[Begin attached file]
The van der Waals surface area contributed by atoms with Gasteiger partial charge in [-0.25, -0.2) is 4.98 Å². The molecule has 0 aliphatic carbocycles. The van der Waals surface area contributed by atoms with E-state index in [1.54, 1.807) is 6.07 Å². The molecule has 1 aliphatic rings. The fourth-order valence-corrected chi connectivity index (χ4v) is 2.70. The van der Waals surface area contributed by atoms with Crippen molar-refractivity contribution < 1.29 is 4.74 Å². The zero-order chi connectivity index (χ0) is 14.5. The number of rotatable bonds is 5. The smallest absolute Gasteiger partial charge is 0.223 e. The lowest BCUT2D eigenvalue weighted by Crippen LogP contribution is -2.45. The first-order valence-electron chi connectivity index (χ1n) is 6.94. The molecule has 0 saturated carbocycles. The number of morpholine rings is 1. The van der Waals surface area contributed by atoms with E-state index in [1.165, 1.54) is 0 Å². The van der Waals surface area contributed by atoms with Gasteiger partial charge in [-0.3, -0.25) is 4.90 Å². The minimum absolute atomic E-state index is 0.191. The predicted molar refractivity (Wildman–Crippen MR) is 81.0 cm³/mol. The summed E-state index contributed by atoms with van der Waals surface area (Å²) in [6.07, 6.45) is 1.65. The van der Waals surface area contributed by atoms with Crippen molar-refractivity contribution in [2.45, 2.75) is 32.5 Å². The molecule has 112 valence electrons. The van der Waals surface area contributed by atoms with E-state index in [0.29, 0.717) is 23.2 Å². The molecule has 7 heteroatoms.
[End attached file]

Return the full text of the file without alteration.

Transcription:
The van der Waals surface area contributed by atoms with Gasteiger partial charge in [-0.25, -0.2) is 4.98 Å². The molecule has 0 aliphatic carbocycles. The van der Waals surface area contributed by atoms with E-state index in [1.54, 1.807) is 6.07 Å². The molecule has 1 aliphatic rings. The fourth-order valence-corrected chi connectivity index (χ4v) is 2.70. The van der Waals surface area contributed by atoms with Crippen molar-refractivity contribution < 1.29 is 4.74 Å². The zero-order chi connectivity index (χ0) is 14.5. The number of rotatable bonds is 5. The smallest absolute Gasteiger partial charge is 0.223 e. The lowest BCUT2D eigenvalue weighted by Crippen LogP contribution is -2.45. The first-order valence-electron chi connectivity index (χ1n) is 6.94. The molecule has 0 saturated carbocycles. The number of morpholine rings is 1. The van der Waals surface area contributed by atoms with E-state index in [1.165, 1.54) is 0 Å². The van der Waals surface area contributed by atoms with Gasteiger partial charge in [-0.3, -0.25) is 4.90 Å². The minimum absolute atomic E-state index is 0.191. The predicted molar refractivity (Wildman–Crippen MR) is 81.0 cm³/mol. The summed E-state index contributed by atoms with van der Waals surface area (Å²) in [6.07, 6.45) is 1.65. The van der Waals surface area contributed by atoms with Crippen molar-refractivity contribution in [2.45, 2.75) is 32.5 Å². The molecule has 112 valence electrons. The van der Waals surface area contributed by atoms with E-state index in [0.29, 0.717) is 23.2 Å². The molecule has 7 heteroatoms.